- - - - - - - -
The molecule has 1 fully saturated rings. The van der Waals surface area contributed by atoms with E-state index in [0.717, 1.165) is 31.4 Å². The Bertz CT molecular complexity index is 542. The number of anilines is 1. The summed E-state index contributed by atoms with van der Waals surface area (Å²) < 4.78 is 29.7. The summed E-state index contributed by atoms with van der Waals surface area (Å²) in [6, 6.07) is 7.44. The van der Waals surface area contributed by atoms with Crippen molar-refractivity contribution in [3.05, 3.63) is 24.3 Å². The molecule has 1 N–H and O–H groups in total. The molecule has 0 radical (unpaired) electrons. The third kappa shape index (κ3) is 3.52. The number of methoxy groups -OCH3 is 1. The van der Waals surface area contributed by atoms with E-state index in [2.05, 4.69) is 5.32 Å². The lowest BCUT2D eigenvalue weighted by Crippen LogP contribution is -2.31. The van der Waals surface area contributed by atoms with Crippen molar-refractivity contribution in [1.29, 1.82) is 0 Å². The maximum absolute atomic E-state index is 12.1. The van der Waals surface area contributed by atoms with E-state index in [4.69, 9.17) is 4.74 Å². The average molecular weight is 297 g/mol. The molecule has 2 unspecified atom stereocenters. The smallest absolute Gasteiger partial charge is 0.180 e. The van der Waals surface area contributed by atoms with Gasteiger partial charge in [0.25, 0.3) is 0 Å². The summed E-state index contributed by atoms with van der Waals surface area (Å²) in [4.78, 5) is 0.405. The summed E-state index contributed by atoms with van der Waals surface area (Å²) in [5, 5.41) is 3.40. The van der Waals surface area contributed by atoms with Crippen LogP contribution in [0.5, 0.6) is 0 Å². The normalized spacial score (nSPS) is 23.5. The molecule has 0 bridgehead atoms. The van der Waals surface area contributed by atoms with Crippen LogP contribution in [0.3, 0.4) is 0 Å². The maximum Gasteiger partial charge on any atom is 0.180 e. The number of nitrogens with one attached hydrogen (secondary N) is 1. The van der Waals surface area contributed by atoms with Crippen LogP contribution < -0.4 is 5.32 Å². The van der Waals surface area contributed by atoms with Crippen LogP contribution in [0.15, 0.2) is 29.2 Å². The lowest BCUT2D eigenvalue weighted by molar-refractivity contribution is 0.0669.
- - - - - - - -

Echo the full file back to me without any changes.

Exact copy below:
The molecule has 1 fully saturated rings. The van der Waals surface area contributed by atoms with E-state index in [0.717, 1.165) is 31.4 Å². The Bertz CT molecular complexity index is 542. The number of anilines is 1. The summed E-state index contributed by atoms with van der Waals surface area (Å²) < 4.78 is 29.7. The summed E-state index contributed by atoms with van der Waals surface area (Å²) in [6, 6.07) is 7.44. The van der Waals surface area contributed by atoms with Crippen molar-refractivity contribution in [3.05, 3.63) is 24.3 Å². The molecule has 1 N–H and O–H groups in total. The molecule has 0 radical (unpaired) electrons. The third kappa shape index (κ3) is 3.52. The number of methoxy groups -OCH3 is 1. The van der Waals surface area contributed by atoms with E-state index in [2.05, 4.69) is 5.32 Å². The lowest BCUT2D eigenvalue weighted by Crippen LogP contribution is -2.31. The van der Waals surface area contributed by atoms with Crippen molar-refractivity contribution in [1.29, 1.82) is 0 Å². The maximum absolute atomic E-state index is 12.1. The van der Waals surface area contributed by atoms with E-state index in [4.69, 9.17) is 4.74 Å². The average molecular weight is 297 g/mol. The molecule has 2 unspecified atom stereocenters. The smallest absolute Gasteiger partial charge is 0.180 e. The van der Waals surface area contributed by atoms with Gasteiger partial charge in [0.25, 0.3) is 0 Å². The summed E-state index contributed by atoms with van der Waals surface area (Å²) in [4.78, 5) is 0.405. The summed E-state index contributed by atoms with van der Waals surface area (Å²) in [5, 5.41) is 3.40. The van der Waals surface area contributed by atoms with Crippen LogP contribution in [0.5, 0.6) is 0 Å². The normalized spacial score (nSPS) is 23.5. The molecule has 0 bridgehead atoms. The van der Waals surface area contributed by atoms with Crippen LogP contribution in [0.3, 0.4) is 0 Å². The maximum Gasteiger partial charge on any atom is 0.180 e. The number of nitrogens with one attached hydrogen (secondary N) is 1. The van der Waals surface area contributed by atoms with Crippen LogP contribution < -0.4 is 5.32 Å². The van der Waals surface area contributed by atoms with Crippen LogP contribution in [0.15, 0.2) is 29.2 Å². The lowest BCUT2D eigenvalue weighted by molar-refractivity contribution is 0.0669.